energy supplier pays for the electricity it then sells to us on the wholesale
Importantly, and unlike previous schemes, all participants must
have a smart meter that will transmit half-hourly readings to the energy
suppliers. If a site doesn’t already have one, the supplier will install a
smart meter for free. The amount you earn for your electricity is based
directly on these readings.
does the new scheme mean for SE24?
The installation of smart meters can be seen as a hassle, and
their nationwide roll-out has been fraught with public controversy. This could
present difficulties during project appraisal, but in any case a smart meter is
essential for anyone looking to become part of the energy transition.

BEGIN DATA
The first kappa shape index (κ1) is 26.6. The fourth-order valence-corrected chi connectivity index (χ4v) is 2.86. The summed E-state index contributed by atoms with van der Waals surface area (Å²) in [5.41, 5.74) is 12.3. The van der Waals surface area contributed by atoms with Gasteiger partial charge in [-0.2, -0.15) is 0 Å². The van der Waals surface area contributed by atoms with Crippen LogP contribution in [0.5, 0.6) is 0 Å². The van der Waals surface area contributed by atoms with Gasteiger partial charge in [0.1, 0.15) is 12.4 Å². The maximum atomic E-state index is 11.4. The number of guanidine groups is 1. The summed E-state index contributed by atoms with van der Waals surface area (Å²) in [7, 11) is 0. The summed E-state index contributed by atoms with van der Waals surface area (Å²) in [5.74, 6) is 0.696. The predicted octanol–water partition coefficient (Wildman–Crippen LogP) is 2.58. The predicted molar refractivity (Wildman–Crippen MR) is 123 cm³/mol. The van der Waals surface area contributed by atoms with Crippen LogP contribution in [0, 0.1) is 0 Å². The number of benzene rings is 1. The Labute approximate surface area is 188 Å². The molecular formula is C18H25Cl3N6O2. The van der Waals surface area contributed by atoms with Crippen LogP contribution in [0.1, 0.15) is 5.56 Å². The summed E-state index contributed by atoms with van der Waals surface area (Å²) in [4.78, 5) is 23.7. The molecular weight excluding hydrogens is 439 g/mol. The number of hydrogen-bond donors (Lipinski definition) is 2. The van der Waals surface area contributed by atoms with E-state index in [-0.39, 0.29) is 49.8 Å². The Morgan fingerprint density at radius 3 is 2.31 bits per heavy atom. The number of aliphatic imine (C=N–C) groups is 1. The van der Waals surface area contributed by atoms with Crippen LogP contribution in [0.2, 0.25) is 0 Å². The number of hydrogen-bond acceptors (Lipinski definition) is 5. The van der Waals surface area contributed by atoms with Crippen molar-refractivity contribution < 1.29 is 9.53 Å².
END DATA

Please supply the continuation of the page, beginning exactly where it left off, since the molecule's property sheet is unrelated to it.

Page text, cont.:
From an SE24 investor’s perspective, the Smart Export Guarantee
may be more risky than the FiT. Returns from the FiT were relatively easy to
predict because they were based on estimates, before even commissioning a
project. Thanks to smart meters, panel owners will now be paid precisely for
the energy they export to the grid, and so predicting financial returns will
require more sophisticated predictions and may be less reliable.
Globally, the change in scheme may render installing solar panels
less attractive. Any new site will be paid approximately 5.4p p/kWh for
exported electricity, against about 6.7 p/kWh under the FiT scheme.
Nonetheless, with the right site, panel and tariff choices, partnered with
intelligent analysis and fair prices from energy suppliers, SE24 will continue
to be able to help make South East London a greener place.”